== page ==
By Jack Rubinger
Some people are born to be caregivers. Others grow into the role.
In Maria Beatty’s case, she was born into a caregiver role as part of big, Cuban family. She’s cared for her daughters and her whole family has taken care of one another.
So when Beatty’s mom started feeling ill during the pandemic, the whole caregiver model started to break down as her mom’s caregivers all fell ill, her daughter fell ill and eventually Beatty fell ill. She couldn’t taste or smell.
Who was caring for whom? Where were the gaps? What kind of courage would it take for the care giving to continue?
According to the National Institutes of Health (NIH), during outbreaks or pandemics, human fear arises from the anxiety about a disease of an unknown cause and possible fatal outcome, especially when infection control techniques such as quarantine and isolation are applied to protect the community.
In the past, stigma has been associated with different infectious diseases and resulted in discrimination against these patient groups, which caused negative consequences both on the individuals and society, according to the NIH.
These features, which have been reported during the COVID-19 pandemic in different studies, may result in stigmatization of the potentially infected that flourishes with dramatic stories in media and through the internet, NIH sources reported.
In my case, I grew into the role of caregiver. While I cared for my son when he was little, working from home, taking him to indoor play parks, plunking him in front of the TV so I could get work done, it was a reluctant role. I felt somewhat bitter and annoyed at times, but we got through the period and I think we formed a really tight bond.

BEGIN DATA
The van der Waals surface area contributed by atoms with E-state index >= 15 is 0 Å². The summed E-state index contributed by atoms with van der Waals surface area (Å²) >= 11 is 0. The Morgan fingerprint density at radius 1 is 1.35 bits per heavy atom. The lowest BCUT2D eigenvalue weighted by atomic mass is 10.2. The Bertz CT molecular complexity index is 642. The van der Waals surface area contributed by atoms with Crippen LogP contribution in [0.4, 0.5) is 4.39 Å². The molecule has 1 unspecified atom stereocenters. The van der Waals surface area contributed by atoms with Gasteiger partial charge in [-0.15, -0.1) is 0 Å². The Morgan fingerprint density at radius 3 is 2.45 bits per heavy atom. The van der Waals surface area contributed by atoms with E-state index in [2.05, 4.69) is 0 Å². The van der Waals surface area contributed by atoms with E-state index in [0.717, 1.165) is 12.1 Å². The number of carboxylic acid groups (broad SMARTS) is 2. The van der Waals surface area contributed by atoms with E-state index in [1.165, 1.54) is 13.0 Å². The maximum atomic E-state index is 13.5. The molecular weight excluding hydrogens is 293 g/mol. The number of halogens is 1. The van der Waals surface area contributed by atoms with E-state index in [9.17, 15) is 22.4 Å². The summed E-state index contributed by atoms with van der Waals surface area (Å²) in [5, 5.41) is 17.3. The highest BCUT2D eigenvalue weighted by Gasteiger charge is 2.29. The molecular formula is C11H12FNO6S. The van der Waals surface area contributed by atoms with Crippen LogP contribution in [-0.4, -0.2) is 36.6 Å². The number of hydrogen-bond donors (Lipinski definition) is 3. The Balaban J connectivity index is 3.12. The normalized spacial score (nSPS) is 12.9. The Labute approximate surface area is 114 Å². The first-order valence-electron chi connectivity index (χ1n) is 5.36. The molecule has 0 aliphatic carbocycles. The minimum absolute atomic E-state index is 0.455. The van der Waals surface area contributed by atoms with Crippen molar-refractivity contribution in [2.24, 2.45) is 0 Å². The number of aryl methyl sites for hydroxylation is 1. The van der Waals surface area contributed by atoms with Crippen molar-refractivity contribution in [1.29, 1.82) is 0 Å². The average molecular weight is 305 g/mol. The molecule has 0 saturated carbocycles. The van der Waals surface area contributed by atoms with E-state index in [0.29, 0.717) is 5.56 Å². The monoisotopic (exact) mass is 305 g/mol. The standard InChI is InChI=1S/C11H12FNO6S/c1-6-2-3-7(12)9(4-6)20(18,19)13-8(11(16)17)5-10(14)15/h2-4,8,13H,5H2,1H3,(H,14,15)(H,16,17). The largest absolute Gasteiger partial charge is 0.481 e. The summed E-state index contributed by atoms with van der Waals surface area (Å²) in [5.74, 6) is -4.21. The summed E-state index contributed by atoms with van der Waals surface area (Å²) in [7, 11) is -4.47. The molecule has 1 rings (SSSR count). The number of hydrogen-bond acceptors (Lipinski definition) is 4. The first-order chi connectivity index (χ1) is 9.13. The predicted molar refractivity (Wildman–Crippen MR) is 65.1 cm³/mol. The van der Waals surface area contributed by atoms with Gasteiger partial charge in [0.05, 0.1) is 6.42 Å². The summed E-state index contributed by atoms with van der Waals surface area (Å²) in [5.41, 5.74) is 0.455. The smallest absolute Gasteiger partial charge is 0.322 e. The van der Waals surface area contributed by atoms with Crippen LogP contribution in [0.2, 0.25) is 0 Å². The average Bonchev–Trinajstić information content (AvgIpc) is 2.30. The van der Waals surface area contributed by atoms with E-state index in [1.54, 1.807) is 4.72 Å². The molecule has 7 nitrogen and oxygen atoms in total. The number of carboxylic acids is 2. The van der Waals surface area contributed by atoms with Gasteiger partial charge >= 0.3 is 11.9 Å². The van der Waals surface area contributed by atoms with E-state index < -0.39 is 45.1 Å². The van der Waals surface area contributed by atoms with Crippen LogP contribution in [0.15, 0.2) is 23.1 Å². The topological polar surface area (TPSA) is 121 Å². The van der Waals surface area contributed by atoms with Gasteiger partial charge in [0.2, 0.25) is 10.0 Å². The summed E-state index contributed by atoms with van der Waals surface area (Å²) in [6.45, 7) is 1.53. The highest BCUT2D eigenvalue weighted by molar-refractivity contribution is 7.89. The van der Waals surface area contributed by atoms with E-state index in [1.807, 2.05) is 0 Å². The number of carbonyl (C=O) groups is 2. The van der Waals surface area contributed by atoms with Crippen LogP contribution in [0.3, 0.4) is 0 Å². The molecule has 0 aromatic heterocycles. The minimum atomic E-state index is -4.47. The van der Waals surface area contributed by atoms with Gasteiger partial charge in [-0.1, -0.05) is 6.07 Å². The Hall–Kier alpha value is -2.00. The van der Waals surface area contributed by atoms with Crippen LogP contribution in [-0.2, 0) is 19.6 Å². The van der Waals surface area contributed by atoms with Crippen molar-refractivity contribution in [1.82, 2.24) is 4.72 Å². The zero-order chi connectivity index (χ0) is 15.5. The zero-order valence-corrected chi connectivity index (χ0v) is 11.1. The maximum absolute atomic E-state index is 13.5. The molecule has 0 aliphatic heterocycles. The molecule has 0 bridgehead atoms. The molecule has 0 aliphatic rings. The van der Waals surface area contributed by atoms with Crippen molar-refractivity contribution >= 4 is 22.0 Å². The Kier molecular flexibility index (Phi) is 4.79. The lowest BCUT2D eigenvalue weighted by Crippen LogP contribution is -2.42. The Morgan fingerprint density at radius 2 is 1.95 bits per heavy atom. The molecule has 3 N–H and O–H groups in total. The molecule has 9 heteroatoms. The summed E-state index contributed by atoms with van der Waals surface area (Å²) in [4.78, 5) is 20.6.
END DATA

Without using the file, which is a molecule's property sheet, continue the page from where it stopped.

Many, many years later, I got into the healthcare field as a result of my interest in music performance and working with seniors. This was my entree into the world of caregiver — forming relationships with new people, getting into the details of their lives and lifting their spirits through laughter, music and games. But then I’d go home and leave it all behind.
At a certain point, the pandemic hit everyone and it hit the healthcare industry hard. People began getting sick. I got sick and I was forced to quarantine.
When I returned, I was treated like a pariah — an outcast blamed for getting sick. This was where I encountered the social stigma of COVID-19. Eventually I was dismissed which created a mixture of relief, sadness and appreciation for being a caregiver. No one could ever disagree that I didn’t care for “my people” every day.
A compounding situation for Beatty’s mom was that she also suffered from mental health issues and an assortment of medical issues. The result was that her COVID-19 wasn’t diagnosed quickly.
In many ways it was a blessing because she didn’t really know what was going on. Her caregivers thought she was suffering from a simple cold.
Beatty is a certified fitness instructor and felt the social stigma of COVID-19 when she had to tell her fitness clients about her illness. She felt shame and embarrassment as the caregiver responsible for the group. She felt she was letting them down.
She was afraid people would be mad at her. Eventually she opened up to her people and her people opened up to her. Stories were shared and healing began.
“It’s affected all of us. We’re all connected,” said Beatty. “We can get over our fears by telling our stories.”
Beatty continues to care for city employees as an instructor with stretching programs for health and wellness.